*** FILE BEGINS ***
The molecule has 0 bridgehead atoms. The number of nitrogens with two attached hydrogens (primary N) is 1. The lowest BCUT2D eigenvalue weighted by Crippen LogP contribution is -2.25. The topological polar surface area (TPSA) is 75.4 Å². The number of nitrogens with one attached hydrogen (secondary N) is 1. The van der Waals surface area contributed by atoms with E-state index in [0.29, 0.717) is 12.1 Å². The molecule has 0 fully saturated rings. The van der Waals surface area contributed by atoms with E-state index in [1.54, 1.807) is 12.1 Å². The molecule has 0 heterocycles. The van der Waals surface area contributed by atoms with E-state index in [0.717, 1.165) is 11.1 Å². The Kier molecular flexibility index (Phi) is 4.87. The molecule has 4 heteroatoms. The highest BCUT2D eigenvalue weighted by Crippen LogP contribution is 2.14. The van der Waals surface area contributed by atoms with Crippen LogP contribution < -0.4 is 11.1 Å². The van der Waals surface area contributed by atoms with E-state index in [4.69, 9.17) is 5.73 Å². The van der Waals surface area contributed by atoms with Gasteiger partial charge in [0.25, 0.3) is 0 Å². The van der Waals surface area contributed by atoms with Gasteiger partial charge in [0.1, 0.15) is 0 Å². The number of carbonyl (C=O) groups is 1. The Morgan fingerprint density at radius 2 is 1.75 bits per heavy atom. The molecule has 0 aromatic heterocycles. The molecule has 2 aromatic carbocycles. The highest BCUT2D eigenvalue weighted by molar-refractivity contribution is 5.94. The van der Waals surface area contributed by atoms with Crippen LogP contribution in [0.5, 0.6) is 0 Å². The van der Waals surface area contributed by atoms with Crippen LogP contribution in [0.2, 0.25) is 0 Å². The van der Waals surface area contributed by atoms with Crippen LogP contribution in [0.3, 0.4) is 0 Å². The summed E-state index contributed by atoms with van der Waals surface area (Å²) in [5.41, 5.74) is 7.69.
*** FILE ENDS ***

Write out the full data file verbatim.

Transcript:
The molecule has 0 bridgehead atoms. The number of nitrogens with two attached hydrogens (primary N) is 1. The lowest BCUT2D eigenvalue weighted by Crippen LogP contribution is -2.25. The topological polar surface area (TPSA) is 75.4 Å². The number of nitrogens with one attached hydrogen (secondary N) is 1. The van der Waals surface area contributed by atoms with E-state index in [0.29, 0.717) is 12.1 Å². The molecule has 0 fully saturated rings. The van der Waals surface area contributed by atoms with E-state index in [1.54, 1.807) is 12.1 Å². The molecule has 0 heterocycles. The van der Waals surface area contributed by atoms with E-state index in [0.717, 1.165) is 11.1 Å². The Kier molecular flexibility index (Phi) is 4.87. The molecule has 4 heteroatoms. The highest BCUT2D eigenvalue weighted by Crippen LogP contribution is 2.14. The van der Waals surface area contributed by atoms with Crippen LogP contribution < -0.4 is 11.1 Å². The van der Waals surface area contributed by atoms with E-state index in [4.69, 9.17) is 5.73 Å². The van der Waals surface area contributed by atoms with Gasteiger partial charge in [0.25, 0.3) is 0 Å². The van der Waals surface area contributed by atoms with Gasteiger partial charge in [0.1, 0.15) is 0 Å². The number of carbonyl (C=O) groups is 1. The Morgan fingerprint density at radius 2 is 1.75 bits per heavy atom. The molecule has 0 aromatic heterocycles. The molecule has 2 aromatic carbocycles. The highest BCUT2D eigenvalue weighted by molar-refractivity contribution is 5.94. The van der Waals surface area contributed by atoms with Crippen LogP contribution in [0.5, 0.6) is 0 Å². The van der Waals surface area contributed by atoms with Crippen LogP contribution in [0.2, 0.25) is 0 Å². The van der Waals surface area contributed by atoms with Crippen LogP contribution in [0.3, 0.4) is 0 Å². The summed E-state index contributed by atoms with van der Waals surface area (Å²) in [5.41, 5.74) is 7.69.